1. Bulk It Up. Stock up on your nuts, plantain chips, spices and baking flours (coconut, almond) in the bulk section. Save approximately $2-3 per item that you buy.
  1. Make a List. Duh, right? Making a list though helps you keep your from eating with your eyes and racking up the dollars on unnecessary items. Up the ante by paying in cash (instead of a card) for your groceries for a double whammy.

Bonus: My Favorite Finds
My top 15 favorite special Whole Foods “finds” outside my usual “meat and veggies”

  1. Siete Tortillas-Coconut Flour Tortillas
  2. Organic Ground Turkey (my digestion feels so much better with this)
  3. 4th & Heart Ghee (Creamy deliciousness) & Kerrygold Pastured Butter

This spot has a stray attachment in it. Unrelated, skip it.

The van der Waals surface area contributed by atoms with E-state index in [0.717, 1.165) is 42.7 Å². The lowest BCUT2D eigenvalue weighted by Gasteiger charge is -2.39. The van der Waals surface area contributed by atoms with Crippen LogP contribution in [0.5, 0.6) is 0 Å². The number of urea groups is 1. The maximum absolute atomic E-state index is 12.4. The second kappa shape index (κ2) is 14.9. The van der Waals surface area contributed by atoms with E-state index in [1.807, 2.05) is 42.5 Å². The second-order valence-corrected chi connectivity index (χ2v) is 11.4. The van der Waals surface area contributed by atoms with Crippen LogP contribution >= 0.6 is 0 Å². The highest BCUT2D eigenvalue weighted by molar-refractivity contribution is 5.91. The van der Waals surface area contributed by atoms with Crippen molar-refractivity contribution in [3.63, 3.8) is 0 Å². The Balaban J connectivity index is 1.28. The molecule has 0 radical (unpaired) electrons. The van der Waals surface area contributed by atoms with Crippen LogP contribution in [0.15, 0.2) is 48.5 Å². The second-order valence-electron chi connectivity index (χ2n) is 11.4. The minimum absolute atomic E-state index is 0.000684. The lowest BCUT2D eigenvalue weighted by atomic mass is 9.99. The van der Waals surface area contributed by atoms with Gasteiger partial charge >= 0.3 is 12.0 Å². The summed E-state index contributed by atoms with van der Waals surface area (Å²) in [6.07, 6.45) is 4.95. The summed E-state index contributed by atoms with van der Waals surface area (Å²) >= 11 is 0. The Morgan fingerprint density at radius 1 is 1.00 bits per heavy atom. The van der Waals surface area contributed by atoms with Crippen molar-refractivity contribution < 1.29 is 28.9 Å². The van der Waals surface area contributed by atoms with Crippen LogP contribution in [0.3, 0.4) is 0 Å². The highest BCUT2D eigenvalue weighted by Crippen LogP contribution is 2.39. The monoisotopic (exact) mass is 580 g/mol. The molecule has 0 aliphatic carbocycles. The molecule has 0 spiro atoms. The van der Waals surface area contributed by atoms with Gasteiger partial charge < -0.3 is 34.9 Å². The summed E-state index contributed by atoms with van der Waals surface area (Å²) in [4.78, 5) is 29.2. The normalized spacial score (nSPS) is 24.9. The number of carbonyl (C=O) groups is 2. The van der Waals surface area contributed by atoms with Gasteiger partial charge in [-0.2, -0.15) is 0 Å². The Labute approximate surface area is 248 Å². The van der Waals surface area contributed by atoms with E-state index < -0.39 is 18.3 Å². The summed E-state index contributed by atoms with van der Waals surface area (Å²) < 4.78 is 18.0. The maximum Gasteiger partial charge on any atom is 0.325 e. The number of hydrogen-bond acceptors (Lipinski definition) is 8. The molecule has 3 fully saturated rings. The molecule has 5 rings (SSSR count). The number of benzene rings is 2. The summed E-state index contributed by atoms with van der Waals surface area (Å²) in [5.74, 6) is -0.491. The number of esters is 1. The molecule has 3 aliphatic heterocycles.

4. Artisana Coconut Butter
  5. Zoodles—Pre-spiralized veggie noodles
  6. Rainbow Carrots
  7. Simple Mills Crackers
  8. Cold-Pressed Green Juice
  9. Fermented Foods: Health-Ade Kombucha & Farmhouse Cultures Sauerkraut
  10. Japanese Sweet Potatoes
  11. Lacinto or “Dino” Kale
  12. “Chips;” Jackson’s Honest Sweet Potato Chips & Inca Plantain Chips
  13. EPIC Turkey + Cranberry Jerky
  14. Malk Almond & Cashew Milks (3 ingredients)
  15. Sauces: Primal Kitchen Mayo, Ranch, Honey Mustard & Coconut Aminos

Despite all the flack Whole Foods gets for being a “Whole Paycheck,” I find I walk away with a grocery bill within $5-$10 of what I would typically spend at any other grocery store, if not right at it for a week’s worth of fresh groceries.

What are your Whole Foods Shopping Hacks?